4. Conflicts under DR 5-101 and DR 5-105 can often be waived with the informed consent of the affected clients, DR 5-105(C), but several circumstances make it unlikely that consent will cure the conflict here. First, we have noted that it is often difficult to obtain informed consent to waiver of a conflict from indigent clients who have been assigned counsel.8 Moreover, a lawyer or law office (such as the public defender’s office) rarely can represent multiple criminal defendants.9 Indeed, in seeking the appointment of 18-B counsel because of a conflict, the public defender is likely to have concluded that the conflict was not consentable. If the conflict that precluded the public defender from representing the defendant was not consentable, the same conflict would prevent the public defender from reviewing the bills of the defendant’s 18-B counsel and would presumably not be consentable.
6. Where counsel is assigned to represent a criminal defendant because the public defender has a conflict, the public defender may ordinarily not review the bills submitted by assigned conflict counsel so as to determine or recommend whether they should be paid.
(35-06)1 N.Y. County Law § 722.
3 See Status of Indigent Defense in New York: A Study for Chief Judge Kaye’s Commission on the Future of Indigent Defense Services at 57-58 (Spangenberg Group, June 2006).
4 See N.Y. City 2004-3 (assuming that a government lawyer’s client is the government agency that employs the lawyer).
5 See N.Y. State 767 (2003) (lawyer may not represent parents in hearing before impartial hearing officer where such officer is separately appearing on behalf of private clients before the lawyer acting as impartial hearing officer); N.Y. State 682 (1996) (a lawyer may not accept a referral fee from an investment advisor because of the potential impact on the lawyer’s advice to the client).
6 DR 5-105(D) (conflicts under DR 5-105 and DR 5-101 are imputed to all lawyers in a law firm or law office). See also EC 5-15 (the lawyer “should resolve any doubts against the propriety of the representation”); N.Y. State 788 (2005) (the conflicts of prosecutors in a small D.A.’s office are imputed to a part-time prosecutor).
7 Our view is limited to the facts here, involving conflicting interests of criminal defendants. We express no view with respect to other circumstances, such as the review of bills in other contexts submitted by counsel for parties whose interests differ only slightly or only potentially from those of the reviewer’s client.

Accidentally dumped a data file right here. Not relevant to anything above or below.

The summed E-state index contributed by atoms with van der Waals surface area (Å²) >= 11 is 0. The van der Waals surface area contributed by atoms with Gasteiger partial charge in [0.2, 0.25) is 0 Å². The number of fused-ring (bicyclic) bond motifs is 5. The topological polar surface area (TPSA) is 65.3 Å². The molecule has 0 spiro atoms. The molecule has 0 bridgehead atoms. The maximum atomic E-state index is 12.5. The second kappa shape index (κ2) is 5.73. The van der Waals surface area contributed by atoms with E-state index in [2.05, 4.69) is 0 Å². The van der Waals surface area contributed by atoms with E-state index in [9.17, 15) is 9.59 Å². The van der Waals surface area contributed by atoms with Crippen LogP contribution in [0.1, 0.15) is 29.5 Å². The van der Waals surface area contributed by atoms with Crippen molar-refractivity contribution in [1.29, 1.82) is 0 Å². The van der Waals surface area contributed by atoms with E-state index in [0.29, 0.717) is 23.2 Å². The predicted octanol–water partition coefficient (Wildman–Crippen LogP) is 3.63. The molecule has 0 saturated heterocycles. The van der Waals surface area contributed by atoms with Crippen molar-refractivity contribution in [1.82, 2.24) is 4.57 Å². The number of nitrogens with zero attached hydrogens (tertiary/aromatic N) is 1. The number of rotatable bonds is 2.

8 N.Y. State 800 (2006)(“Client consent, in a case where a conflict is consentable, is often not possible. Consent can only be sought where the prospective client would be empowered to withhold consent freely. . . . [I]t would be difficult to obtain voluntary consent from an assigned client.”); N.Y. State 490 (1978) (When seeking consent, the attorney “should be particularly sensitive to any element of submissiveness on the part of their indigent clients; and such requests should be made only under circumstances where the [attorney] is satisfied that [his or her] clients could refuse to consent without any sense of guilt or embarrassment.”).
9 See EC 5-15 (“there are few situations in which the lawyer would be justified in representing in litigation multiple clients with potentially differing interests”); Restatement (Third) of the Law Governing Lawyers §129 cmt. c (2000) (“joint representations in criminal cases often has a material and adverse effect on the representation of each defendant”); ABA Model Rule 1.7 cmt. 23 (“The potential for conflict of interest in representing multiple defendants in a criminal case is so grave that ordinarily a lawyer should decline to represent more than one co-defendant.”); Wheat v. United States, 486 U.S. 153 (1998) (“[M]ultiple representation of criminal defendants engenders special dangers of which a court must be aware” and a court confronted with possible conflicts “must take adequate steps to ascertain whether the conflicts warrant separate counsel.”).